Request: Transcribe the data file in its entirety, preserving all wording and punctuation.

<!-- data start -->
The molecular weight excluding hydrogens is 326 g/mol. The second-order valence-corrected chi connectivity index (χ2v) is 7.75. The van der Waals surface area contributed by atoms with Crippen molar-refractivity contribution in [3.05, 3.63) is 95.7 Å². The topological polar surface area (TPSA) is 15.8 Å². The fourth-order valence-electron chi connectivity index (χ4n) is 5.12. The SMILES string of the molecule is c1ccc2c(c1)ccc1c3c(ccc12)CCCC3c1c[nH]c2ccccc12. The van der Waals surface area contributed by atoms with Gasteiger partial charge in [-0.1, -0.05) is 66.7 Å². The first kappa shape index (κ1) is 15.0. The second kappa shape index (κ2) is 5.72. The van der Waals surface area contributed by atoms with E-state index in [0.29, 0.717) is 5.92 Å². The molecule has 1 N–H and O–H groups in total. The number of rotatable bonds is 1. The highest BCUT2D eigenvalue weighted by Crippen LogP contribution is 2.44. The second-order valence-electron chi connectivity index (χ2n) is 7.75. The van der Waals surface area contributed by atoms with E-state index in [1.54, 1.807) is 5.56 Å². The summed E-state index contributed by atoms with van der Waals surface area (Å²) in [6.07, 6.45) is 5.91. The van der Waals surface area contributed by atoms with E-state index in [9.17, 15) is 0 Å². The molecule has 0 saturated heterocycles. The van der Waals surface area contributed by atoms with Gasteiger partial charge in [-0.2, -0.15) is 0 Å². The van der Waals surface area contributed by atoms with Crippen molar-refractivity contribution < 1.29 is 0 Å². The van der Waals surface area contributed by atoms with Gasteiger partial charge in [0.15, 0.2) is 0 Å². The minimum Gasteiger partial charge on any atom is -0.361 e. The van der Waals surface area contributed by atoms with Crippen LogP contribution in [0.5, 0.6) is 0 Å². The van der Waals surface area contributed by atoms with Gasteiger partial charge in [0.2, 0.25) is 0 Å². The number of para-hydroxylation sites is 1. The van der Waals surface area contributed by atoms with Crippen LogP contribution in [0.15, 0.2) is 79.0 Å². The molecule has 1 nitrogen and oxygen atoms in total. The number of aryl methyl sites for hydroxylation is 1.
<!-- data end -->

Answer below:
The molecular weight excluding hydrogens is 326 g/mol. The second-order valence-corrected chi connectivity index (χ2v) is 7.75. The van der Waals surface area contributed by atoms with Crippen molar-refractivity contribution in [3.05, 3.63) is 95.7 Å². The topological polar surface area (TPSA) is 15.8 Å². The fourth-order valence-electron chi connectivity index (χ4n) is 5.12. The SMILES string of the molecule is c1ccc2c(c1)ccc1c3c(ccc12)CCCC3c1c[nH]c2ccccc12. The van der Waals surface area contributed by atoms with Gasteiger partial charge in [-0.1, -0.05) is 66.7 Å². The first kappa shape index (κ1) is 15.0. The second kappa shape index (κ2) is 5.72. The van der Waals surface area contributed by atoms with E-state index in [0.29, 0.717) is 5.92 Å². The molecule has 1 N–H and O–H groups in total. The number of rotatable bonds is 1. The highest BCUT2D eigenvalue weighted by Crippen LogP contribution is 2.44. The second-order valence-electron chi connectivity index (χ2n) is 7.75. The van der Waals surface area contributed by atoms with E-state index in [1.54, 1.807) is 5.56 Å². The summed E-state index contributed by atoms with van der Waals surface area (Å²) in [6.07, 6.45) is 5.91. The van der Waals surface area contributed by atoms with E-state index in [9.17, 15) is 0 Å². The molecule has 0 saturated heterocycles. The van der Waals surface area contributed by atoms with Gasteiger partial charge in [-0.2, -0.15) is 0 Å². The van der Waals surface area contributed by atoms with Crippen molar-refractivity contribution < 1.29 is 0 Å². The van der Waals surface area contributed by atoms with Gasteiger partial charge in [0.15, 0.2) is 0 Å². The minimum Gasteiger partial charge on any atom is -0.361 e. The van der Waals surface area contributed by atoms with Crippen LogP contribution in [0.5, 0.6) is 0 Å². The van der Waals surface area contributed by atoms with Gasteiger partial charge in [0.2, 0.25) is 0 Å². The number of para-hydroxylation sites is 1. The van der Waals surface area contributed by atoms with Crippen LogP contribution in [0.15, 0.2) is 79.0 Å². The molecule has 1 nitrogen and oxygen atoms in total. The number of aryl methyl sites for hydroxylation is 1.